Country and western star Dolly Parton has hit the trail in Scotland with a books programme for looked-after children that will give them a free book every month up to the age of five.
Parton, known for hits such as 9 to 5 and Jolene, is a long-standing advocate of early literacy, having launched the Imagination Library charity in her native Sevier County, Tennessee, in 1995. The scheme, which sees free books posted to every pre-school child, has spread to children in 1,300 communities around the world.
The Scottish model, a partnership between Parton's company, the Dollywood Foundation, Scottish Book Trust and the Scottish Government, will give each of Scotland's 3,341 looked-after children under five the chance to create their own library of up to 60 books. It is the first version of the scheme to run on a national basis, purely for looked-after children.
Parton, who has described her own background as "dirt poor", says: "Much of my music has been inspired by Scotland, so it's only right that we are now in a position to bring more joy into the lives of the nation's looked- after children."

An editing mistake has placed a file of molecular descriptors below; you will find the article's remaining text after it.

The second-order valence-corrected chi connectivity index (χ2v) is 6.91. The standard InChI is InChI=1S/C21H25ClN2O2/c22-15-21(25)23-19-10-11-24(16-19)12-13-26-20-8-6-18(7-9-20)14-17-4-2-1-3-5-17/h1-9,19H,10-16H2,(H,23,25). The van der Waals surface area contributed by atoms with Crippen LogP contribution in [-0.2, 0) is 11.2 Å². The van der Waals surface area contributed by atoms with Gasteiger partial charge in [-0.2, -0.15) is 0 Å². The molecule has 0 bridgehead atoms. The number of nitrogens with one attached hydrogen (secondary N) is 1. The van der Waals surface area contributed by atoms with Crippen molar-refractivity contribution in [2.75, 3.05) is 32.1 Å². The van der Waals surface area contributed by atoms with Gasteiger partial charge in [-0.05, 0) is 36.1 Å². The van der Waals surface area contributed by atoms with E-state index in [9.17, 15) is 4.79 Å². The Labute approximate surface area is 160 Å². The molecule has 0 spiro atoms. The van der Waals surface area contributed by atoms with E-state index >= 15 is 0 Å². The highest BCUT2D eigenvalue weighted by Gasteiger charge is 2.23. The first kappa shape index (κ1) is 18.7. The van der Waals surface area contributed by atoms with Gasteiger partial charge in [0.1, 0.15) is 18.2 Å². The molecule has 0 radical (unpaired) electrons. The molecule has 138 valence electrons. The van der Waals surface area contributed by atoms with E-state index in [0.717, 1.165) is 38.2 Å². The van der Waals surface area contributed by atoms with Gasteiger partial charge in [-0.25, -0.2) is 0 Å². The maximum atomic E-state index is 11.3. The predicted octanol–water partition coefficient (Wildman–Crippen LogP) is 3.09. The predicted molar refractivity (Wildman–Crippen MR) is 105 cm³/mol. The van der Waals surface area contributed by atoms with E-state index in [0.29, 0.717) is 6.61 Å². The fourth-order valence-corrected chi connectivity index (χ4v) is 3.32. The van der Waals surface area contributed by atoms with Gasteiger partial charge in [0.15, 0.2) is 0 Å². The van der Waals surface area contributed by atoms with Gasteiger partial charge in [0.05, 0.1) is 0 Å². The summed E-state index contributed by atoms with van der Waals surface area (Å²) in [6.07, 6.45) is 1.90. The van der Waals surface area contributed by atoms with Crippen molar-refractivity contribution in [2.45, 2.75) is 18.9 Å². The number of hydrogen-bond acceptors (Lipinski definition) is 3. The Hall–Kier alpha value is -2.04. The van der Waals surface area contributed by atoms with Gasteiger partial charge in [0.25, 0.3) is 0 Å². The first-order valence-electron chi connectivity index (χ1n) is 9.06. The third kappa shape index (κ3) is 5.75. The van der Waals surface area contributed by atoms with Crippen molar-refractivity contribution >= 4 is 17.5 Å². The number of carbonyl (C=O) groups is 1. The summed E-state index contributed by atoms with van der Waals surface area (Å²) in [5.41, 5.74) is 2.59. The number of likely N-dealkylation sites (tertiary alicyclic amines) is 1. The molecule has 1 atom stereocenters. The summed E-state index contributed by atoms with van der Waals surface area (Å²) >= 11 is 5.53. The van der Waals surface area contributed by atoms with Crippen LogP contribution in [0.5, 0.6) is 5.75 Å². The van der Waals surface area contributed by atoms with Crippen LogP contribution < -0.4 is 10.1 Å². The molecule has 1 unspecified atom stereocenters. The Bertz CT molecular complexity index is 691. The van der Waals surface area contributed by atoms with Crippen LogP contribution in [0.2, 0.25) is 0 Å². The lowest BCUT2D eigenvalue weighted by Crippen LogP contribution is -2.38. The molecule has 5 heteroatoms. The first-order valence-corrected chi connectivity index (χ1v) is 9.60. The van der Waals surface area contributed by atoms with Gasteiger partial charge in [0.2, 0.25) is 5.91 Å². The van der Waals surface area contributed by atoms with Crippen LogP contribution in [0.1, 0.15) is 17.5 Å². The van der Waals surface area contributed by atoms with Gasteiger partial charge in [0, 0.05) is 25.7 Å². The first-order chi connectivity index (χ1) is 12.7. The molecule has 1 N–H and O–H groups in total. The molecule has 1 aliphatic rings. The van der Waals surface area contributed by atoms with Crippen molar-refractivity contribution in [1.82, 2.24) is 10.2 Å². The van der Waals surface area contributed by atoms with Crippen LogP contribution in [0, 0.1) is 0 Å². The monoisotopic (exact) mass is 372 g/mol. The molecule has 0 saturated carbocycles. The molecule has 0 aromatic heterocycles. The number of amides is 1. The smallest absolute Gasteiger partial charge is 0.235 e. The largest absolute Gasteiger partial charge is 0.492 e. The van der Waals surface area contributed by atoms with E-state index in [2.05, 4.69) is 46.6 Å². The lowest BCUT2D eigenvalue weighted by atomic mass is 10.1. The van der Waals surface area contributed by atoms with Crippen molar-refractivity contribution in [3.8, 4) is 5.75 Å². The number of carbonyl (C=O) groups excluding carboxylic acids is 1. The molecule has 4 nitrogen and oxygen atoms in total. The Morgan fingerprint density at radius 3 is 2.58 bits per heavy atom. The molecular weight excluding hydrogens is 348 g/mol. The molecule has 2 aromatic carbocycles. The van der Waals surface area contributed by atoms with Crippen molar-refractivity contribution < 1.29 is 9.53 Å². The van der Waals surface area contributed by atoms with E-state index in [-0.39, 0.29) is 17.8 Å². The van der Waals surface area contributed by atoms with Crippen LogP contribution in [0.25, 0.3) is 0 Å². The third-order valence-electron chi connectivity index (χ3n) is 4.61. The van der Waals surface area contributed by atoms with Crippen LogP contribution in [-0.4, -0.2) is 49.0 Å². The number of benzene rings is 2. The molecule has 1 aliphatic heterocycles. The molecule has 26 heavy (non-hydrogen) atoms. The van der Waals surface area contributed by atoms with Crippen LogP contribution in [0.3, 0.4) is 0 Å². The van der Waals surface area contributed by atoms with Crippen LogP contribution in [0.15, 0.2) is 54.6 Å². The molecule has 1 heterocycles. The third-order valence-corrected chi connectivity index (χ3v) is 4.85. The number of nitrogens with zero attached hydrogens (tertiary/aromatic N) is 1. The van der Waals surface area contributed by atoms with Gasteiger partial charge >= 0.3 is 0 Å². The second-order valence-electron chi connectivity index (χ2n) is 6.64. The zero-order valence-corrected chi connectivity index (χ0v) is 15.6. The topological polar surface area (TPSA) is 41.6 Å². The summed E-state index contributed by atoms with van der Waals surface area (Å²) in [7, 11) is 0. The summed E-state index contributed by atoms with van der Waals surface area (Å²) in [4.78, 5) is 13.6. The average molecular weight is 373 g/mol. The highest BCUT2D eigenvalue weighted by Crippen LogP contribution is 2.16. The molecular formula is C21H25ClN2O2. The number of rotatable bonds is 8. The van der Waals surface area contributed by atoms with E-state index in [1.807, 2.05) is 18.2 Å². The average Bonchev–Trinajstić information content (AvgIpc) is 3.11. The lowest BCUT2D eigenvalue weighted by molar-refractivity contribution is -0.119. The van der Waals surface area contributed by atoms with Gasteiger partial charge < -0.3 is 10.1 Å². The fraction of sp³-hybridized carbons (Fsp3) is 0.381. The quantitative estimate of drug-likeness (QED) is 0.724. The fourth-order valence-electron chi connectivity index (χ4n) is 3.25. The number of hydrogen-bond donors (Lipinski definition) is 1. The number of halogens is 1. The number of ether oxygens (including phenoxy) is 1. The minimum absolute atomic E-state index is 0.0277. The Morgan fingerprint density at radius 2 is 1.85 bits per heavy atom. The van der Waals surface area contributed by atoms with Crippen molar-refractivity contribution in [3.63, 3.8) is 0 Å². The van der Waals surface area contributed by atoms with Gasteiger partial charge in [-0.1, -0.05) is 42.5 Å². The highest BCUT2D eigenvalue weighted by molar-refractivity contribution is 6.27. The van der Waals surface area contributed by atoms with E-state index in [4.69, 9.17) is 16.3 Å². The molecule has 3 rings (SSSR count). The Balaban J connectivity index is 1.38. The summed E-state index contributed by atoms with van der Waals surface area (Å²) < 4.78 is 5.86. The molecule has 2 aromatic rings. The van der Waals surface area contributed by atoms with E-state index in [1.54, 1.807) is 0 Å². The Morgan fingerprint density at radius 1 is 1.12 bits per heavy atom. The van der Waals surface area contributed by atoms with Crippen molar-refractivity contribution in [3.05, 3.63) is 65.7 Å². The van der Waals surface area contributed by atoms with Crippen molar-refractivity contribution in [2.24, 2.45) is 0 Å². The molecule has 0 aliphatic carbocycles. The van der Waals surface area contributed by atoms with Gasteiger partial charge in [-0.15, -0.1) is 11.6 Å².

The initiative is part of the Scottish Government's Play Talk Read campaign, which encourages parents and carers to read with their children. Scottish Book Trust's chief executive, Marc Lambert, says it will complement and deepen the impact of his organisation's book-gifting programme, Bookbug.
"Literacy, reading and, above all, access to quality books are some of the key building blocks in the early years that help lead to fulfilling and productive lives," he says.
The books for the Imagination Library programme will be selected by an independent committee of experts in the field of childhood development and literacy.